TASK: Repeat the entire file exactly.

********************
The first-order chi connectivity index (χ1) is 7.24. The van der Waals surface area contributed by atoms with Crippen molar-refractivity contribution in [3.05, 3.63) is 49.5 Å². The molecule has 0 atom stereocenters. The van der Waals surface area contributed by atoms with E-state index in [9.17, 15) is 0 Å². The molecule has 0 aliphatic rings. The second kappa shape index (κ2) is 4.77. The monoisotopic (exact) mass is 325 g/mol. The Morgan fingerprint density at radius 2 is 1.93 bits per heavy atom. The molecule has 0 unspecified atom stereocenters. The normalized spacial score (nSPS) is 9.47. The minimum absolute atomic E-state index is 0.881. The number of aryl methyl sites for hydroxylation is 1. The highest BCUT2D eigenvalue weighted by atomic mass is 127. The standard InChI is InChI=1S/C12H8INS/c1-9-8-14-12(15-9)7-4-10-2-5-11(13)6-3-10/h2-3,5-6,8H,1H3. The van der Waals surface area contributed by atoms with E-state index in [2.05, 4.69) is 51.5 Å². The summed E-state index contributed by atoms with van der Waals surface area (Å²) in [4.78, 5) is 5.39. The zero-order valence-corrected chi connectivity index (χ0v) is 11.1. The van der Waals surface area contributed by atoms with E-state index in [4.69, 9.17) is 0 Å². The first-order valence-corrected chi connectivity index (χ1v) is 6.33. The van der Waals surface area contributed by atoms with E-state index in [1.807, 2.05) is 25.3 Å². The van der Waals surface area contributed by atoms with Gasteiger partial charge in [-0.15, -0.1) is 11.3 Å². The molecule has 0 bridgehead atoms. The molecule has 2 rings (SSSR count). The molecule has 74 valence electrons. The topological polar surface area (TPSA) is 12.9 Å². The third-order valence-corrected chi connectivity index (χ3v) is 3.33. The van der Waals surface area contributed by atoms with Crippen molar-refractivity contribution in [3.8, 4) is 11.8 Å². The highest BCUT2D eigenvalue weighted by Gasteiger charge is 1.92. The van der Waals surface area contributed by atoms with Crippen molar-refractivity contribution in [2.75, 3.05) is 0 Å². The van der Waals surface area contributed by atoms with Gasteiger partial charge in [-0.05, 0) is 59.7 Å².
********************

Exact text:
The first-order chi connectivity index (χ1) is 7.24. The van der Waals surface area contributed by atoms with Crippen molar-refractivity contribution in [3.05, 3.63) is 49.5 Å². The molecule has 0 atom stereocenters. The van der Waals surface area contributed by atoms with E-state index in [9.17, 15) is 0 Å². The molecule has 0 aliphatic rings. The second kappa shape index (κ2) is 4.77. The monoisotopic (exact) mass is 325 g/mol. The Morgan fingerprint density at radius 2 is 1.93 bits per heavy atom. The molecule has 0 unspecified atom stereocenters. The normalized spacial score (nSPS) is 9.47. The minimum absolute atomic E-state index is 0.881. The number of aryl methyl sites for hydroxylation is 1. The highest BCUT2D eigenvalue weighted by atomic mass is 127. The standard InChI is InChI=1S/C12H8INS/c1-9-8-14-12(15-9)7-4-10-2-5-11(13)6-3-10/h2-3,5-6,8H,1H3. The van der Waals surface area contributed by atoms with E-state index in [2.05, 4.69) is 51.5 Å². The summed E-state index contributed by atoms with van der Waals surface area (Å²) in [4.78, 5) is 5.39. The zero-order valence-corrected chi connectivity index (χ0v) is 11.1. The van der Waals surface area contributed by atoms with E-state index in [4.69, 9.17) is 0 Å². The first-order valence-corrected chi connectivity index (χ1v) is 6.33. The van der Waals surface area contributed by atoms with E-state index in [1.807, 2.05) is 25.3 Å². The van der Waals surface area contributed by atoms with Gasteiger partial charge in [-0.15, -0.1) is 11.3 Å². The molecule has 0 bridgehead atoms. The molecule has 2 rings (SSSR count). The molecule has 74 valence electrons. The topological polar surface area (TPSA) is 12.9 Å². The third-order valence-corrected chi connectivity index (χ3v) is 3.33. The van der Waals surface area contributed by atoms with Crippen molar-refractivity contribution in [3.8, 4) is 11.8 Å². The highest BCUT2D eigenvalue weighted by Gasteiger charge is 1.92. The van der Waals surface area contributed by atoms with Crippen molar-refractivity contribution in [2.75, 3.05) is 0 Å². The van der Waals surface area contributed by atoms with Gasteiger partial charge in [-0.05, 0) is 59.7 Å².